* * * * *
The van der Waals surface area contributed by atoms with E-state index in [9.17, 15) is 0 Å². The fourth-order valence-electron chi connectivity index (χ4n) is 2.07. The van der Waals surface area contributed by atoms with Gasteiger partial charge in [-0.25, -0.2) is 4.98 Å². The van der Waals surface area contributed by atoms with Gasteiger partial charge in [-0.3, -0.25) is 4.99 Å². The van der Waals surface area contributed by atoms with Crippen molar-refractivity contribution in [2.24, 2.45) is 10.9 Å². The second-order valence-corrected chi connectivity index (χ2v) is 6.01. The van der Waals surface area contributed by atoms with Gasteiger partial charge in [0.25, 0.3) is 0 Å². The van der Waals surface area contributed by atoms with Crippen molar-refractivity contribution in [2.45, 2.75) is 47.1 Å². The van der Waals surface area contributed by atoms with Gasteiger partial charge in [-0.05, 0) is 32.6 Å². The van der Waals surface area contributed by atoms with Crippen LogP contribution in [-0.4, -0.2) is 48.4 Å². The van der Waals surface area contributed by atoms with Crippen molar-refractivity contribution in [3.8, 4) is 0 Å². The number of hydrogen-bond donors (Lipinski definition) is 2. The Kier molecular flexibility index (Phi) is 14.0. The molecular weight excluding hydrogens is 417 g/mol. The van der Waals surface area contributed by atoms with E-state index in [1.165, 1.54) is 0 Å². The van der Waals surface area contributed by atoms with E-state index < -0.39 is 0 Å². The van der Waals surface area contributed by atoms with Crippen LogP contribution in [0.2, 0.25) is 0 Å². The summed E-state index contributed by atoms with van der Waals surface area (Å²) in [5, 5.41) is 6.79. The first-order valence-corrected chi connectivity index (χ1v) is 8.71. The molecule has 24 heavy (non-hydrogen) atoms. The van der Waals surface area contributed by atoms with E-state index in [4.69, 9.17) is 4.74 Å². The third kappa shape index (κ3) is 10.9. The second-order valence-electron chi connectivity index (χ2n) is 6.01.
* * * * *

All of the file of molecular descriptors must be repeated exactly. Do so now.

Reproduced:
The van der Waals surface area contributed by atoms with E-state index in [9.17, 15) is 0 Å². The fourth-order valence-electron chi connectivity index (χ4n) is 2.07. The van der Waals surface area contributed by atoms with Gasteiger partial charge in [-0.25, -0.2) is 4.98 Å². The van der Waals surface area contributed by atoms with Gasteiger partial charge in [-0.3, -0.25) is 4.99 Å². The van der Waals surface area contributed by atoms with Crippen molar-refractivity contribution in [2.24, 2.45) is 10.9 Å². The second-order valence-corrected chi connectivity index (χ2v) is 6.01. The van der Waals surface area contributed by atoms with Gasteiger partial charge in [0.25, 0.3) is 0 Å². The van der Waals surface area contributed by atoms with Crippen molar-refractivity contribution in [2.45, 2.75) is 47.1 Å². The van der Waals surface area contributed by atoms with Gasteiger partial charge in [-0.05, 0) is 32.6 Å². The van der Waals surface area contributed by atoms with Crippen LogP contribution in [-0.4, -0.2) is 48.4 Å². The van der Waals surface area contributed by atoms with Crippen molar-refractivity contribution in [3.8, 4) is 0 Å². The number of hydrogen-bond donors (Lipinski definition) is 2. The Kier molecular flexibility index (Phi) is 14.0. The molecular weight excluding hydrogens is 417 g/mol. The van der Waals surface area contributed by atoms with E-state index in [1.165, 1.54) is 0 Å². The van der Waals surface area contributed by atoms with E-state index < -0.39 is 0 Å². The van der Waals surface area contributed by atoms with Crippen LogP contribution in [0.2, 0.25) is 0 Å². The summed E-state index contributed by atoms with van der Waals surface area (Å²) in [5, 5.41) is 6.79. The first-order valence-corrected chi connectivity index (χ1v) is 8.71. The molecule has 24 heavy (non-hydrogen) atoms. The van der Waals surface area contributed by atoms with E-state index in [4.69, 9.17) is 4.74 Å². The third kappa shape index (κ3) is 10.9. The second-order valence-electron chi connectivity index (χ2n) is 6.01.